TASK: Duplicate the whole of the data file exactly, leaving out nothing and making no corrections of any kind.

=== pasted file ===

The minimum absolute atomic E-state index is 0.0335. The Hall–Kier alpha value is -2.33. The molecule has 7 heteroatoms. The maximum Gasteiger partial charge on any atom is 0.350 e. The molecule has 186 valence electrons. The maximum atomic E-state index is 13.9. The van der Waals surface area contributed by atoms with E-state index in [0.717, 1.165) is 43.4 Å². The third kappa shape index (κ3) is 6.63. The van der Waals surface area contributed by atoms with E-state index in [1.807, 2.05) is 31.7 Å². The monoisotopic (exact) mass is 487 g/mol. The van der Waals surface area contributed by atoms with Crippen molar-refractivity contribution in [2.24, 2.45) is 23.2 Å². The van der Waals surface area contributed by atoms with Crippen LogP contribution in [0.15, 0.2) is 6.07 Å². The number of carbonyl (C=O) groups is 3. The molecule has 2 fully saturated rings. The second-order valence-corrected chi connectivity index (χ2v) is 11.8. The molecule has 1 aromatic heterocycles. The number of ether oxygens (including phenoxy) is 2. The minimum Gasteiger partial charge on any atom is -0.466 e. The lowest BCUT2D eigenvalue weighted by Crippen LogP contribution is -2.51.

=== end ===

The minimum absolute atomic E-state index is 0.0335. The Hall–Kier alpha value is -2.33. The molecule has 7 heteroatoms. The maximum Gasteiger partial charge on any atom is 0.350 e. The molecule has 186 valence electrons. The maximum atomic E-state index is 13.9. The van der Waals surface area contributed by atoms with E-state index in [0.717, 1.165) is 43.4 Å². The third kappa shape index (κ3) is 6.63. The van der Waals surface area contributed by atoms with E-state index in [1.807, 2.05) is 31.7 Å². The monoisotopic (exact) mass is 487 g/mol. The van der Waals surface area contributed by atoms with Crippen molar-refractivity contribution in [2.24, 2.45) is 23.2 Å². The van der Waals surface area contributed by atoms with Crippen LogP contribution in [0.15, 0.2) is 6.07 Å². The number of carbonyl (C=O) groups is 3. The molecule has 2 fully saturated rings. The second-order valence-corrected chi connectivity index (χ2v) is 11.8. The molecule has 1 aromatic heterocycles. The number of ether oxygens (including phenoxy) is 2. The minimum Gasteiger partial charge on any atom is -0.466 e. The lowest BCUT2D eigenvalue weighted by Crippen LogP contribution is -2.51.